The 2013 WWI Battlefields Tour reached Liege, Belgium, last night, and today we toured the one fort — of the 12 the Germans encountered in August 1914 — that has been preserved, the Fortress of Loncin.
The Schlieffen Plan, conceived by the German military leader whose name it has, called for the German Army to sweep through Belgium, get around behind Paris and force France to surrender — in time to turn and face the Russians, who presumably would take longer to mobilize. However, as the Germans prepared to launch it when the war was declared, they discovered three limitations:
1) They couldn’t easily fight through the Ardennes Forest — and remember, speed was essential;
2) They didn’t want to anger the neutral Dutch, because they would need the port of Rotterdam to fight the British,
3) Albert, King of the Belgians, said: We are a neutral country, but we will defend ourselves against any invader and we will never surrender.
The Germans were so unimpressed by his defiance that although they had only a narrow corridor through which to attack, they gave themselves until Aug. 10 to conquer Brussels. “Chocolate soldiers,” that’s what they called the Belgians. Instead, they finally took Brussels in October, and by then the Schlieffen plan had crumbled.
Liege was one of the cities in their way. It was attacked on Aug. 6 and taken by the Germans while several of its forts continued to hold out. Loncin was under continuous bombardment for three days while its garrison of 550 troops went on fighting. Finally, at 5:20 p.m. on Aug. 15, the Germans hit the fort with 25 shells from Big Bertha. One of them hit the powder room and most of the fort exploded, killing more than 80 percent of the garrison. Most of them still lay under the ruins, and the site is considered a grave. The Germans kept the fort until the end of the war, walling off the interior where the worst damage occurred. The fort, in ruins, has been well-preserved, and you can walk around inside much of it. Then you come out on top, and you can see the horrific devastation.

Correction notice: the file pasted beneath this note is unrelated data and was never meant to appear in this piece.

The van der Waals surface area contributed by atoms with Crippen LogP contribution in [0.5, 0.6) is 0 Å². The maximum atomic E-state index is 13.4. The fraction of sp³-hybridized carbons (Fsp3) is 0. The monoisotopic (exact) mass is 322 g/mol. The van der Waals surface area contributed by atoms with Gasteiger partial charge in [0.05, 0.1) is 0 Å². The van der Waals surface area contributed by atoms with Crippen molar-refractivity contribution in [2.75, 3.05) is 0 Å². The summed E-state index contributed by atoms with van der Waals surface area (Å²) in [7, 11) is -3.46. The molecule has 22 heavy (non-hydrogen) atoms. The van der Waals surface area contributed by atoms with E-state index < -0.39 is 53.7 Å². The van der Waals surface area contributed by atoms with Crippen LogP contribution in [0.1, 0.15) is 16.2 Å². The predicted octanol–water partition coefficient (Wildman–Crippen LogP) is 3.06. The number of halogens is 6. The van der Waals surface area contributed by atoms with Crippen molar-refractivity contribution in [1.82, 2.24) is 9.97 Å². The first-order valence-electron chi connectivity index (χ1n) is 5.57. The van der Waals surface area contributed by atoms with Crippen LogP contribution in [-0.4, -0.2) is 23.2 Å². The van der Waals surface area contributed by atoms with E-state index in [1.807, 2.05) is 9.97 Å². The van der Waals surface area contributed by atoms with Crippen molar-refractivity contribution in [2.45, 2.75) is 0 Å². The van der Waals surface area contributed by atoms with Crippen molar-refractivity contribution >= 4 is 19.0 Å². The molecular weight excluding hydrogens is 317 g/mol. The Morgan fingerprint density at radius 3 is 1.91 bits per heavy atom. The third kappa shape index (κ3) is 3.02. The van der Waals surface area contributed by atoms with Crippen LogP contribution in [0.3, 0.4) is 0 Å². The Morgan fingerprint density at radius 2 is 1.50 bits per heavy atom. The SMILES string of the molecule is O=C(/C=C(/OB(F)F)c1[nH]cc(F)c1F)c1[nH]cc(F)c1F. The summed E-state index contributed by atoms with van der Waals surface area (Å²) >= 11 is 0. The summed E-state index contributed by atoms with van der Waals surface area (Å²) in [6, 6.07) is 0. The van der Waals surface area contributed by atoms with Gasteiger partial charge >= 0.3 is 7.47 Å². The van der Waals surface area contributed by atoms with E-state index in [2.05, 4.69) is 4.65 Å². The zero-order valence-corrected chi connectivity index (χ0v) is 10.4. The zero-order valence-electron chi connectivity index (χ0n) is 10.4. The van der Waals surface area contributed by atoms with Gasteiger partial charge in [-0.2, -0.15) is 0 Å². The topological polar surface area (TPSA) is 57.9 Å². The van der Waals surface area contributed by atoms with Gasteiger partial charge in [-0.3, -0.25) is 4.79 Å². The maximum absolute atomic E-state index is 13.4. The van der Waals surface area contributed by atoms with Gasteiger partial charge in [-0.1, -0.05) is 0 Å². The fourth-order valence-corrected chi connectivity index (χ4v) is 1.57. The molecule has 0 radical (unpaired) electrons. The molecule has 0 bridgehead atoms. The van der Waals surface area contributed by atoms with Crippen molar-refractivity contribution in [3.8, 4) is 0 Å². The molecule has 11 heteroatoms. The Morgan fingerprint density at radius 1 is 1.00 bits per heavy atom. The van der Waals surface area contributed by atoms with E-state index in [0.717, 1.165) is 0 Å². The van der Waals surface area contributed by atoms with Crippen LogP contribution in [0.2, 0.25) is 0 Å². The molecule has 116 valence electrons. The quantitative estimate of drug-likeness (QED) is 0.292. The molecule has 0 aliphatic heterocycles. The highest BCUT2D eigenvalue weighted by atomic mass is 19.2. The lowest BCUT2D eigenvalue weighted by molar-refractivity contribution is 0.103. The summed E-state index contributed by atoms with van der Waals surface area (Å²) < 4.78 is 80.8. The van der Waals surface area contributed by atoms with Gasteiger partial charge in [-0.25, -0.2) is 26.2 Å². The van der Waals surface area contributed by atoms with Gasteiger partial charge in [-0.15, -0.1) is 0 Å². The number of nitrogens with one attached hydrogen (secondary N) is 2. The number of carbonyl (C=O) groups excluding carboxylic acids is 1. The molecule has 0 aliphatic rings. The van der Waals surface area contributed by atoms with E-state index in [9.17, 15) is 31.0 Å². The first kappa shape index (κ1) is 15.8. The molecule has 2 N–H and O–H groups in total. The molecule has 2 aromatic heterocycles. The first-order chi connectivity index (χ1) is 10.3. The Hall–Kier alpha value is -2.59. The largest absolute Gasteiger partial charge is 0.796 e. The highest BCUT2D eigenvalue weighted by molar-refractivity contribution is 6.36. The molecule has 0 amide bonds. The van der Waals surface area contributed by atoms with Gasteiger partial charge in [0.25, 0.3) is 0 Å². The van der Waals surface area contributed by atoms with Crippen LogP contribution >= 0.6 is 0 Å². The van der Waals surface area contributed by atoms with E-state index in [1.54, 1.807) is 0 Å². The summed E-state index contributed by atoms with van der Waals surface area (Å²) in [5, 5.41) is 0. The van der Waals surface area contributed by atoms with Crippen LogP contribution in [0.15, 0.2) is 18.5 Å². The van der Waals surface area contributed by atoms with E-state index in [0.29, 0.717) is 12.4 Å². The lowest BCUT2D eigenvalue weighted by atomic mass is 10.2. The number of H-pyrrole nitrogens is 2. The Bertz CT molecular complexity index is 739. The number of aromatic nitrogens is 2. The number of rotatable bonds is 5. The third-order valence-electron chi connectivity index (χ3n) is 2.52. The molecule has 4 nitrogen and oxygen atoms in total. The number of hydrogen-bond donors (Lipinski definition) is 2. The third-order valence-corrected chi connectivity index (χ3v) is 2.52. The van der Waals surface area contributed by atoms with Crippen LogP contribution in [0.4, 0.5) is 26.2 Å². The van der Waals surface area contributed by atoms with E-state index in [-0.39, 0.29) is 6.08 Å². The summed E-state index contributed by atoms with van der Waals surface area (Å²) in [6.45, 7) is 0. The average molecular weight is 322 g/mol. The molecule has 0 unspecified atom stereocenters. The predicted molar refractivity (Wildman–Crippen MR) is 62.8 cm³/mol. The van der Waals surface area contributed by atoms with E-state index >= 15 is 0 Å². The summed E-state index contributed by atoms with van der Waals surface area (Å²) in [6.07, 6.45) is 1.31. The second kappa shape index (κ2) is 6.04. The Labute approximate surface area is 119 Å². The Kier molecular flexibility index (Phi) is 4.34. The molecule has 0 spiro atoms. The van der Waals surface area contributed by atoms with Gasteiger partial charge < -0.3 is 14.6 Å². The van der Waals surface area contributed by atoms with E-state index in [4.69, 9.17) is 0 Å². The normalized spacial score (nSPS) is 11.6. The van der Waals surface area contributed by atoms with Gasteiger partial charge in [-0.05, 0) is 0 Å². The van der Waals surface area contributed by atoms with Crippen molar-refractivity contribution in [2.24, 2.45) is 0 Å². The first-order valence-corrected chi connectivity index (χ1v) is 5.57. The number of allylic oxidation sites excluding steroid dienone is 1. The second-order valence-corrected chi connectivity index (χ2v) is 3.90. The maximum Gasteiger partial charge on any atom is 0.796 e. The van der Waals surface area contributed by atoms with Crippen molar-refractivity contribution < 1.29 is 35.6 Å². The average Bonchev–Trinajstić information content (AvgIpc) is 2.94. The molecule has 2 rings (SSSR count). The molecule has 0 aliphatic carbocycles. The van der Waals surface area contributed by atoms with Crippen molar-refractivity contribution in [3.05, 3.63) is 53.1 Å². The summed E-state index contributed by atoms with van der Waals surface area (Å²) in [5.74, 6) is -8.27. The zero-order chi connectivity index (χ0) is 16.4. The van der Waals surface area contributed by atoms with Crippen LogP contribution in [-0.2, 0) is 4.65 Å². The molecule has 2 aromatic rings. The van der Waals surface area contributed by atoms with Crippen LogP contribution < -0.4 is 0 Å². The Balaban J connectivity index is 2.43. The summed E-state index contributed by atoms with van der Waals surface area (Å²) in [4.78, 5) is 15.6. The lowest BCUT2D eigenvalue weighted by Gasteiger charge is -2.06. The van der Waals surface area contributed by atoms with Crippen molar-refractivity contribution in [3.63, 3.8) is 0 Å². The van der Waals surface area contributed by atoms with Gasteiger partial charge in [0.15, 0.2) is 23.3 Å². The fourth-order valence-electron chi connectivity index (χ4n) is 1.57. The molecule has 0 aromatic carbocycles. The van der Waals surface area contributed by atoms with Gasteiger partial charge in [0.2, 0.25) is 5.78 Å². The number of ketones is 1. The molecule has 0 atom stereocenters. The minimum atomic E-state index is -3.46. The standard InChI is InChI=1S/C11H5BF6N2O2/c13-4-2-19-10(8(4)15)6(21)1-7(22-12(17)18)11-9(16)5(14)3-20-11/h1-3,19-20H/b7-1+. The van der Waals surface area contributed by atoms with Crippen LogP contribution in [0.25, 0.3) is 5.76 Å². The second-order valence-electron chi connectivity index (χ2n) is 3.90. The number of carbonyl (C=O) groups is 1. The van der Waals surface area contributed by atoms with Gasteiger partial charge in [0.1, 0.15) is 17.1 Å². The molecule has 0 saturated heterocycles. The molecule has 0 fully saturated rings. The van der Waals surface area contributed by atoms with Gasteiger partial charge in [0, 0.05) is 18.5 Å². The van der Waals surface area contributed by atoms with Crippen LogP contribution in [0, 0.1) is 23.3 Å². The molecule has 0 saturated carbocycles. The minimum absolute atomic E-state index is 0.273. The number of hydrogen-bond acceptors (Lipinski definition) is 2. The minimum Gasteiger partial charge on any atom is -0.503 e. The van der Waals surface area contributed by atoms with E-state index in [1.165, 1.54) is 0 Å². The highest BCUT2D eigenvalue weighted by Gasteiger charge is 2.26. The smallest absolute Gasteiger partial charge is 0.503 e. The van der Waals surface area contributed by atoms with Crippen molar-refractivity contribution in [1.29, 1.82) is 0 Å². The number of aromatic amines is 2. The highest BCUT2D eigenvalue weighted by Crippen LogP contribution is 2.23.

The Belgians are very proud of Loncin. It never did surrender; its commanding officer was pulled out of the wreckage and taken prisoner while he was unconscious.
Most people think of Big Bertha as the Paris gun, the massive artillery piece that shelled Paris from 70 miles away and could only be moved by railway. In fact, Big Bertha was a mortar that fired 42-cm. shells. Loncin was the first time it had been used in combat.
I took lots of photos. Tomorrow we’re traveling to the Vosges Mountains and the southernmost end of the Western Front. I’ll post some Liege photos tomorrow night.